Michael Schumacher: Doctor Says Formula 1 Must Get Prepared For the Worst

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After the horrific ski accident that left legendary Michael Schumacher in coma, Dr. Gary Hartstein, former Formula 1 chief doctor, has warned to prepare "for the worst" in an attempt to awaken Schumacher lingers on.

During the fatal accident in December 2013, Schumacher was medically induced to coma for 8 weeks. Schumacher's manager confirmed 13 days back attempts to awaken the champion continuw and will keep on "as long as it takes."

But Dr. Harstein admitted the longer it takes him to awaken, the chances go dimmer.

"As time goes on it becomes less and less likely that Michael will emerge to any significant extent," Dr. Harstein said in his personal blog.

"I always knew Michael was adored..."

"I spent years at circuits drenched in red by the Ferrari caps, flags, and shirts, and all of that for Michael. I'm still staggered by the depth and persistence of his fans' love for him...."

"And whereas I worried more than a bit about what was going to happen when and if really bad news got announced, I've realised that perhaps the lack of status updates has given us all a chance to move on a bit, to process what's happening, and to start to... detach."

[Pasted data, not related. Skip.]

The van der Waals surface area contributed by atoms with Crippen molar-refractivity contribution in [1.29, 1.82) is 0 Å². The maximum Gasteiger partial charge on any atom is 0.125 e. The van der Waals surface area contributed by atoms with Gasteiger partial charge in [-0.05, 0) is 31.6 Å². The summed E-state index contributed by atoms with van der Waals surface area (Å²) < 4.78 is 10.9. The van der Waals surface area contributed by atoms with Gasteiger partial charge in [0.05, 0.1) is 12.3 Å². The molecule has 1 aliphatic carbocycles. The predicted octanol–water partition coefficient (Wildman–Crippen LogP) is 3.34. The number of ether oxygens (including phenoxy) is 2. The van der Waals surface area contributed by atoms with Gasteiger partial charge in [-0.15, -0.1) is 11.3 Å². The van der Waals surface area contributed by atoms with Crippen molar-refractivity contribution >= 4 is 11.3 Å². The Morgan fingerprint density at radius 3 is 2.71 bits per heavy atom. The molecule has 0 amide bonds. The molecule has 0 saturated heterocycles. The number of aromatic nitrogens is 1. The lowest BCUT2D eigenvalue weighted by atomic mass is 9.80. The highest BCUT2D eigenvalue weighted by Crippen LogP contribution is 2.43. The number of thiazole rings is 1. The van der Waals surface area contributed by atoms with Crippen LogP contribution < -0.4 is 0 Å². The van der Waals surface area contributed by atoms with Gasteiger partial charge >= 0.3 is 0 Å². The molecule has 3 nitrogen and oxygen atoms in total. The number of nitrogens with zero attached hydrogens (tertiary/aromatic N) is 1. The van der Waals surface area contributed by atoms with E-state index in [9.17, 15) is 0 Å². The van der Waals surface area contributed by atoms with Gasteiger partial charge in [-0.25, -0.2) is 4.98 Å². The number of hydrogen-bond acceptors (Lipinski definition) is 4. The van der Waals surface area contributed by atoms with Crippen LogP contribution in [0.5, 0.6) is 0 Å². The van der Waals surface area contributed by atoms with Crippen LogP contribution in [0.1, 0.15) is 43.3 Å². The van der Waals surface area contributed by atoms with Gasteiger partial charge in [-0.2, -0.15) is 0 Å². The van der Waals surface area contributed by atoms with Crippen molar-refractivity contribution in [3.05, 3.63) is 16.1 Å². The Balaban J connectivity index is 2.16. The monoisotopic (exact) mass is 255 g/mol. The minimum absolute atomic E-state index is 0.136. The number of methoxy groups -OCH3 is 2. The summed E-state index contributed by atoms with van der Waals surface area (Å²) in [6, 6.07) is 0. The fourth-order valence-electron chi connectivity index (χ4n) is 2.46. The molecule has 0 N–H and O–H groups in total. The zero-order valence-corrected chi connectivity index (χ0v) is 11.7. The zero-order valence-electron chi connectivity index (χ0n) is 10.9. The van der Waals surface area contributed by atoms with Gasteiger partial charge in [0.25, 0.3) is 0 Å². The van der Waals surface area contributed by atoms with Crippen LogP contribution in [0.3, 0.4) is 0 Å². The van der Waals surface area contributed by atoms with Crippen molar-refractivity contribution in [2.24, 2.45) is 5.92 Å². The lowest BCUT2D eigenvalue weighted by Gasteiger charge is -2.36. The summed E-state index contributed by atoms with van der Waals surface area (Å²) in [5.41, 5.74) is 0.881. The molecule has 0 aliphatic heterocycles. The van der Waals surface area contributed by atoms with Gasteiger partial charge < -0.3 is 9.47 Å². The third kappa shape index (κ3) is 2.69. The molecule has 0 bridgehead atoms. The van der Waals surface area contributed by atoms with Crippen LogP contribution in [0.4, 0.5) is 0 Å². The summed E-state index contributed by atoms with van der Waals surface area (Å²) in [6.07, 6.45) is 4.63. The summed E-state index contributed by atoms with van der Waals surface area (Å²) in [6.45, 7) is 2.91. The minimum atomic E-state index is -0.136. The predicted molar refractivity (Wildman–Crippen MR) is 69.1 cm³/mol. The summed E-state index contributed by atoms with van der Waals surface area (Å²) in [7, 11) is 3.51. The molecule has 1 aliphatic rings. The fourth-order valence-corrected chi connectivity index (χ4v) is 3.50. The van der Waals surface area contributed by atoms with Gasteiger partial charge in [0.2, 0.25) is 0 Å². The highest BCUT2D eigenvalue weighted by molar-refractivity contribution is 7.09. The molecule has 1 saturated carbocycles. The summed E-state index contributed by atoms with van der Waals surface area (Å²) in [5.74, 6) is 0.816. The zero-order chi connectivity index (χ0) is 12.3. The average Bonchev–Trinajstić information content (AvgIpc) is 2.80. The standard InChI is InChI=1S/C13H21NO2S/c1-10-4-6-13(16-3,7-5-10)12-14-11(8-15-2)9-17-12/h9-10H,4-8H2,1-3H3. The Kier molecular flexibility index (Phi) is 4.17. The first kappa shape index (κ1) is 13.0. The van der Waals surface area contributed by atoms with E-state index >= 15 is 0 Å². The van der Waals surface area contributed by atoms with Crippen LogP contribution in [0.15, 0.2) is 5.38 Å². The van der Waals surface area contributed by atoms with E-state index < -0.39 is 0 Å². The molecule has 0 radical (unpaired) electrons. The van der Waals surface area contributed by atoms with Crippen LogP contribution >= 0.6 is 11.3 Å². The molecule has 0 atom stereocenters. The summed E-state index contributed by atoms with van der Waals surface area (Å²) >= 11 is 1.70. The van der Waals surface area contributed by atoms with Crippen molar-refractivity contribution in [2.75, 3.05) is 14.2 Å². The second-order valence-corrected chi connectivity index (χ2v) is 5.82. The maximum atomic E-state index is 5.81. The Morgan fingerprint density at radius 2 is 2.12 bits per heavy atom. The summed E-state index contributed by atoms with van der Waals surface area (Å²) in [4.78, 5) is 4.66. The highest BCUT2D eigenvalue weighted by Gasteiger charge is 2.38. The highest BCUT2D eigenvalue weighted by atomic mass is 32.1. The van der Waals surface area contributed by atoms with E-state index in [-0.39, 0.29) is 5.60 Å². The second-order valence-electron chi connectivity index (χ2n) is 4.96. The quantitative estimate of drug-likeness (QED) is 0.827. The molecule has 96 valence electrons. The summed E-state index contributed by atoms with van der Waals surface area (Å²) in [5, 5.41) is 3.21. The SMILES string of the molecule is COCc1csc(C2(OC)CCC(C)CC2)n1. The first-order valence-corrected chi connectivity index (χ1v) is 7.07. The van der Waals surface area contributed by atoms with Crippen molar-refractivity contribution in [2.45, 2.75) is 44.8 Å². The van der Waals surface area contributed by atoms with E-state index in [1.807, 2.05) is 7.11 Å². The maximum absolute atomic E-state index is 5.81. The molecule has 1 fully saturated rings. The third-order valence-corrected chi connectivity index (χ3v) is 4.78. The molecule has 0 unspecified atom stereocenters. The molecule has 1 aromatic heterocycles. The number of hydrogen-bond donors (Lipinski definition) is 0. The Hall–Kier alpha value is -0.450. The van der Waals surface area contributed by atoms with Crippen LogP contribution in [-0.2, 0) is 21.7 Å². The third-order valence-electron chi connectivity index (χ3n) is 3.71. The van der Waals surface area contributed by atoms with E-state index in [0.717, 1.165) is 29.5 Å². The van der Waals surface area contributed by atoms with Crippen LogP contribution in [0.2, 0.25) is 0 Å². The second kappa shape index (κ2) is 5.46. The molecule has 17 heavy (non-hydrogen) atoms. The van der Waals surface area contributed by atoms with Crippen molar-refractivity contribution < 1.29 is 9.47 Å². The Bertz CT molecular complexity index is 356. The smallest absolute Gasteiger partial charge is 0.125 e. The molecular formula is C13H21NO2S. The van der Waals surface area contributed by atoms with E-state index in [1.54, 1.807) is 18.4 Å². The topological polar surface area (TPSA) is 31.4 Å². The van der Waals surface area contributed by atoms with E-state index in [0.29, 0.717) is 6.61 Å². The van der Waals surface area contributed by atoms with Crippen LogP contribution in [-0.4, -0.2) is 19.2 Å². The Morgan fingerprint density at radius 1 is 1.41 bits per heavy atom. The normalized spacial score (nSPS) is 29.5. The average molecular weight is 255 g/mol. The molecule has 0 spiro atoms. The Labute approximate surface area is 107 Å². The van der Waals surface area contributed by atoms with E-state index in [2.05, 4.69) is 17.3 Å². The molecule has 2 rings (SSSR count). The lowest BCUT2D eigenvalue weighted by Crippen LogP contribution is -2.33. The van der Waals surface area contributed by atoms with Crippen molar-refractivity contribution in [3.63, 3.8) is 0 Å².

Schumacher had already lost around 25 percent of his body weight because of muscle atrophy. This condition is common when a patient goes in deep coma and muscles are left unused.

Dr. Hartstein noted this condition is "entirely possible and, in fact, probable."

"Happily, the consequences are not particularly dramatic, at least immediately..." he said.

"To be blunt, a patient in coma doesn't really NEED his or her muscles . . . with the exception of the diaphragm. The diaphragm, which like the heart is pretty much always active, resists atrophy rather better than other muscles, but it does atrophy."

"And having a machine doing the breathing for you is one of the best ways to see how disuse atrophy affects the diaphragm too. Unfortunately, and assuming (as I have until now) that Michael is being ventilated by a respirator, there is probably some degree of diaphragmatic atrophy at this point."

Dr. Hartstein cited the current state of Schumacher as "persistent coma."

"As mentioned previously, the longer one remains in a vegetative state, the less the likelihood of emerging, and the higher the chances of severe ramifications if the patient does in fact emerge....", the doctor said.

"Most definitions consider the vegetative state to be permanent one year after the injury."

"Patients who are in a persistent/permanent vegetative state have lifespans that are measured in months to a few years. This depends on baseline function (extraordinary in the case of Michael, of course), the quality of nursing care, and other imponderables. They usually die of respiratory or urinary infections. Longer survivals have been described, but are exceptional." 

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